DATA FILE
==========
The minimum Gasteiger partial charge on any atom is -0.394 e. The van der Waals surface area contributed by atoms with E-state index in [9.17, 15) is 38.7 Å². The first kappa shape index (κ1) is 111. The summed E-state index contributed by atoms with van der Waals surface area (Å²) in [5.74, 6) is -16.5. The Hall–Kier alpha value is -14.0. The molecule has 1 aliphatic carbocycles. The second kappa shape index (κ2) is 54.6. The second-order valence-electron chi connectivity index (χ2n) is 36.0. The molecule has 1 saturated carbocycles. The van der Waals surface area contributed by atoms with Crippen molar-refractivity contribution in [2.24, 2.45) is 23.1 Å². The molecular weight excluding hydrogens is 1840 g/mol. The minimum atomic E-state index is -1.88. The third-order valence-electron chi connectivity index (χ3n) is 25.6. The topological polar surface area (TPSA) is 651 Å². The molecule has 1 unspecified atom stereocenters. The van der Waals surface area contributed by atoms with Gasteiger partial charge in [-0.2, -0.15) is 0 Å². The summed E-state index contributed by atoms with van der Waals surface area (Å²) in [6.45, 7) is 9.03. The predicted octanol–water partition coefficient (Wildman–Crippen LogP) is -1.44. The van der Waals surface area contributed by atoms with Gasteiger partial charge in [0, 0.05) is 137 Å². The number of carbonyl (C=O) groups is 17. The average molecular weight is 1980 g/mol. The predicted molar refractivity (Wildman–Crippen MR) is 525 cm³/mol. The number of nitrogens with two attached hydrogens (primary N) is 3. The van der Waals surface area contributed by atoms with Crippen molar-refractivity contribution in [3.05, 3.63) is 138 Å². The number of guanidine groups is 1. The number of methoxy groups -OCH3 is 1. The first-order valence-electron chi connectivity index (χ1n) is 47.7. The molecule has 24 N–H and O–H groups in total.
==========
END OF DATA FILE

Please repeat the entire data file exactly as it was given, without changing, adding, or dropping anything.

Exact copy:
The minimum Gasteiger partial charge on any atom is -0.394 e. The van der Waals surface area contributed by atoms with E-state index in [9.17, 15) is 38.7 Å². The first kappa shape index (κ1) is 111. The summed E-state index contributed by atoms with van der Waals surface area (Å²) in [5.74, 6) is -16.5. The Hall–Kier alpha value is -14.0. The molecule has 1 aliphatic carbocycles. The second kappa shape index (κ2) is 54.6. The second-order valence-electron chi connectivity index (χ2n) is 36.0. The molecule has 1 saturated carbocycles. The van der Waals surface area contributed by atoms with Crippen molar-refractivity contribution in [2.24, 2.45) is 23.1 Å². The molecular weight excluding hydrogens is 1840 g/mol. The minimum atomic E-state index is -1.88. The third-order valence-electron chi connectivity index (χ3n) is 25.6. The topological polar surface area (TPSA) is 651 Å². The molecule has 1 unspecified atom stereocenters. The van der Waals surface area contributed by atoms with Gasteiger partial charge in [-0.2, -0.15) is 0 Å². The summed E-state index contributed by atoms with van der Waals surface area (Å²) in [6.45, 7) is 9.03. The predicted octanol–water partition coefficient (Wildman–Crippen LogP) is -1.44. The van der Waals surface area contributed by atoms with Gasteiger partial charge in [0, 0.05) is 137 Å². The number of carbonyl (C=O) groups is 17. The average molecular weight is 1980 g/mol. The predicted molar refractivity (Wildman–Crippen MR) is 525 cm³/mol. The number of nitrogens with two attached hydrogens (primary N) is 3. The van der Waals surface area contributed by atoms with Crippen molar-refractivity contribution in [3.05, 3.63) is 138 Å². The number of guanidine groups is 1. The number of methoxy groups -OCH3 is 1. The first-order valence-electron chi connectivity index (χ1n) is 47.7. The molecule has 24 N–H and O–H groups in total.